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frankness

[frangk-nis] /ˈfræŋk nɪs/
noun
1.
plainness of speech; candor; openness.
Origin of frankness
1545-1555
1545-55; frank1 + -ness
Related forms
prefrankness, noun
Dictionary.com Unabridged
Based on the Random House Dictionary, © Random House, Inc. 2015.
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Examples from the Web for frankness
Contemporary Examples
Historical Examples
  • The frankness of such a secretly outspoken thought could not go without some derisive self-criticism.

    The Secret Agent Joseph Conrad
  • "Count me in, please," said Blanche, in her usual vein of frankness.

    Malbone Thomas Wentworth Higginson
  • For him to be fastidious was ridiculous, but Deering's frankness jarred.

    Northwest! Harold Bindloss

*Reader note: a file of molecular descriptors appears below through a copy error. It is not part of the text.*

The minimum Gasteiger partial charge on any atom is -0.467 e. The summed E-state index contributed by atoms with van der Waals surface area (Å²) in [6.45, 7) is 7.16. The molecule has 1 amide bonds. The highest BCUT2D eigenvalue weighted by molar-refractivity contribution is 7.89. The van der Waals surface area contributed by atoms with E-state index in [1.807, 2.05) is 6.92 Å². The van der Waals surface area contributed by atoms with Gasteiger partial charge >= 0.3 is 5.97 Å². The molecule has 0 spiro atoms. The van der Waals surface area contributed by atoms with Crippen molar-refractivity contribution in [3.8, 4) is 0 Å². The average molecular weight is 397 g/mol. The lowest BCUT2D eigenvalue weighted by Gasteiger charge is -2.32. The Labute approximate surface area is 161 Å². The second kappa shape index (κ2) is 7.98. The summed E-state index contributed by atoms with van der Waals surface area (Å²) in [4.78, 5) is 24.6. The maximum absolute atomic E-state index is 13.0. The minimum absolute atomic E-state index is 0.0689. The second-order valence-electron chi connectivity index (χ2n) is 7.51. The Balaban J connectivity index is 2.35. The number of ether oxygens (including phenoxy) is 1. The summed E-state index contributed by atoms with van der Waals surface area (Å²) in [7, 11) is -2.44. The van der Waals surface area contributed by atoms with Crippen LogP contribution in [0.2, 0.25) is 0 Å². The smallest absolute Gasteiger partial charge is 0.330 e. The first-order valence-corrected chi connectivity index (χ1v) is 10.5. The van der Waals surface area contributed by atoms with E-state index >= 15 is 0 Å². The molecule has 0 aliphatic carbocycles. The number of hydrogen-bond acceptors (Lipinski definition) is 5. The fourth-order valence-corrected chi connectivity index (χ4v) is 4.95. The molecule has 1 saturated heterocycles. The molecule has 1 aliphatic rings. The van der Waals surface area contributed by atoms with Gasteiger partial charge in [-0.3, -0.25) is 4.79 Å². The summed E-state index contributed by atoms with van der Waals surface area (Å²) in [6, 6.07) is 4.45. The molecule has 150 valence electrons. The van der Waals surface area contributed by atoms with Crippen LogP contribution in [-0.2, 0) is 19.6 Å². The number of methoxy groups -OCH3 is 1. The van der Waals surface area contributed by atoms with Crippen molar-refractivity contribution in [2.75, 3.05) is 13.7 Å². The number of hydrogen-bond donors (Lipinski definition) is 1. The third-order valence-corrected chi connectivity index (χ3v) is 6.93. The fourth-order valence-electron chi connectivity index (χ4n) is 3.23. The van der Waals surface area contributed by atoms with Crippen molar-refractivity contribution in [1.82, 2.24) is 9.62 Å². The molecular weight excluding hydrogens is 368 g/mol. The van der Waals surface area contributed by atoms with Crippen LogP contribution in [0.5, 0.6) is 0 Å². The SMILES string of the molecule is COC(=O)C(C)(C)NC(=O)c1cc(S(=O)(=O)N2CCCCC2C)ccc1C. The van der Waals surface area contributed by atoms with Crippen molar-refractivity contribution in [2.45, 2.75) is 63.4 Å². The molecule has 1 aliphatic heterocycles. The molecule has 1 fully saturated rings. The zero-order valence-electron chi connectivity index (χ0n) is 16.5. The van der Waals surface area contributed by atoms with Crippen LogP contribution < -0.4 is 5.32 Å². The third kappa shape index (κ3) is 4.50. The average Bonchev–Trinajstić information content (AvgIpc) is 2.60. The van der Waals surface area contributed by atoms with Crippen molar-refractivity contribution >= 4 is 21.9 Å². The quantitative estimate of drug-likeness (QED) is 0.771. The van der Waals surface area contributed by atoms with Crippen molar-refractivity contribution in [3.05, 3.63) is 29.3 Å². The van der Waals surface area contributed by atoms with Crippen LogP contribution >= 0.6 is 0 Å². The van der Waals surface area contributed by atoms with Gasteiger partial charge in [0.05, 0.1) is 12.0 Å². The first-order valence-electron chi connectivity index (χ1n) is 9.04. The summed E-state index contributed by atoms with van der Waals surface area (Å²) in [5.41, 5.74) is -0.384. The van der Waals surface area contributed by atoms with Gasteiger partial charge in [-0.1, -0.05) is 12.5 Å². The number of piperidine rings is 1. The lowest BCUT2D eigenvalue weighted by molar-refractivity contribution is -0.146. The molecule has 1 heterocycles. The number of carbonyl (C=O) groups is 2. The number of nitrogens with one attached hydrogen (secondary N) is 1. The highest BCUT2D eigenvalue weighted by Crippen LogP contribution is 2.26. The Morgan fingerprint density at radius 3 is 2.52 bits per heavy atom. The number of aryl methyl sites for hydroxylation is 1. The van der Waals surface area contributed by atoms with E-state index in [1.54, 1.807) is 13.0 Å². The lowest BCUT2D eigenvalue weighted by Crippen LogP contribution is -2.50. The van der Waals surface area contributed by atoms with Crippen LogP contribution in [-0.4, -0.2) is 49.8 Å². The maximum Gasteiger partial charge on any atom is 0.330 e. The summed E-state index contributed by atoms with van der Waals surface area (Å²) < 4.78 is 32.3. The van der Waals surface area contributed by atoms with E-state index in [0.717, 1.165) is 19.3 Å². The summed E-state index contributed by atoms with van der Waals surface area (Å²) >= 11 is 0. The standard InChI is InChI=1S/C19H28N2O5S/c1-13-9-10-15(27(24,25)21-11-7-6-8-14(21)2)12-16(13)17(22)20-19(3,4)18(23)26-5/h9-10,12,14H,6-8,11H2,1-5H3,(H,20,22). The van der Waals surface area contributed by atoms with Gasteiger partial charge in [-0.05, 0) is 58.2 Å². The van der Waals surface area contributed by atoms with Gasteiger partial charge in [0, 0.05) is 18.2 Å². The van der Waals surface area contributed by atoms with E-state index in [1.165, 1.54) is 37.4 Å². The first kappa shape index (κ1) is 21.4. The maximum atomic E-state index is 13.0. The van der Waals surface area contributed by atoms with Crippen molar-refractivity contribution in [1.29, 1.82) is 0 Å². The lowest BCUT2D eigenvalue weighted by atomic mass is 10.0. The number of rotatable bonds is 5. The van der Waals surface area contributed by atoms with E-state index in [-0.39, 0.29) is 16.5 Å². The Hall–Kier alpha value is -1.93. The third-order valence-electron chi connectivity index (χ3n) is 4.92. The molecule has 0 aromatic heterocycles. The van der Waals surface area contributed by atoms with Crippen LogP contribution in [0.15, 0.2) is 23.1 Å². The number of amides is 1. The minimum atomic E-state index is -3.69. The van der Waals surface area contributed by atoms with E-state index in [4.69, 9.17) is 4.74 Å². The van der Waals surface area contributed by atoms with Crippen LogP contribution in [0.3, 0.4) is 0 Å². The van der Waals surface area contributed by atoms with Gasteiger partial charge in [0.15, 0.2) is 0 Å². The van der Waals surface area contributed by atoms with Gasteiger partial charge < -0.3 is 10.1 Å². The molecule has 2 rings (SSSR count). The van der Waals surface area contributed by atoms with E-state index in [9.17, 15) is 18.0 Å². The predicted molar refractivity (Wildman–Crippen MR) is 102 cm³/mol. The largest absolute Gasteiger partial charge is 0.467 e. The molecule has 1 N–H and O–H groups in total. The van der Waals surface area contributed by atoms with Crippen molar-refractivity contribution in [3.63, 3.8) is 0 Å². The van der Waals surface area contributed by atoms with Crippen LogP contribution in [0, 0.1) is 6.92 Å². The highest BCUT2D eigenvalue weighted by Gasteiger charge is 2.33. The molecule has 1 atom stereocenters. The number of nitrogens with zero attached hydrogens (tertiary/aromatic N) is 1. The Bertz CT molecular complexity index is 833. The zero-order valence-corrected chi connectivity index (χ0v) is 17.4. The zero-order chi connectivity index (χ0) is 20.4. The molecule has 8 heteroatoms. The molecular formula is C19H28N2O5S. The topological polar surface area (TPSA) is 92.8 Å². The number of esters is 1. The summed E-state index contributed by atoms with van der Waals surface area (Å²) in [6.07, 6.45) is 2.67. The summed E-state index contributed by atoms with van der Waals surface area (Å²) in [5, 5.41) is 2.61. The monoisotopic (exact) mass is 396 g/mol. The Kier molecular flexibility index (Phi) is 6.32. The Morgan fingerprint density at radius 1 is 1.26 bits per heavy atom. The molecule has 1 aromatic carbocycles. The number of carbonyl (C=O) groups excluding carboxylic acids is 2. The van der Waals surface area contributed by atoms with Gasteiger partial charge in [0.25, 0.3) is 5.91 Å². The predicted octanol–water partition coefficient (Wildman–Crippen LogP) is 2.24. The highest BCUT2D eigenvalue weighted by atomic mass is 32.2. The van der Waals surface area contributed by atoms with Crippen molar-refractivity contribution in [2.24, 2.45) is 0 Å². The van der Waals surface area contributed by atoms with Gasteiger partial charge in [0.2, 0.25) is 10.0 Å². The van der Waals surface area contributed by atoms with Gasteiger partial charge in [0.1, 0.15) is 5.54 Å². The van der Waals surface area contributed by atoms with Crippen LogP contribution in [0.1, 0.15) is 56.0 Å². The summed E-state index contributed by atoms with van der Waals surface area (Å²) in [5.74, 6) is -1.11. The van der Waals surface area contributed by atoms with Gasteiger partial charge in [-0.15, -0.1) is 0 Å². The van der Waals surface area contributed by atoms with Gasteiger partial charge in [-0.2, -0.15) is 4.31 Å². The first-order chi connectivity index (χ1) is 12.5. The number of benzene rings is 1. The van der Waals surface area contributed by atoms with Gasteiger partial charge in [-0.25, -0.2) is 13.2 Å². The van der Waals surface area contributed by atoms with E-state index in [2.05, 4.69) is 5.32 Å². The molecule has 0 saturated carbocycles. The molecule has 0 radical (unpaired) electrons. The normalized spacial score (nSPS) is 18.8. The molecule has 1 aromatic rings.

• The Abb was pleased with the idea, and with the frankness and firmness of our young hero.

  • The detective heard him in silence, and appeared to be struck by his frankness.

    The Mandarin's Fan Fergus Hume
  • At this, Nani for a moment became quite gay in all frankness.

  • She claimed to pay for them out of her bridge winnings, and, indeed, her invitation for to-night had been frankness itself.

    Dangerous Days Mary Roberts Rinehart
Word Origin and History for frankness
n.

1550s, from frank (adj.) + -ness.

Online Etymology Dictionary, © 2010 Douglas Harper
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Word Value for frankness

16
18
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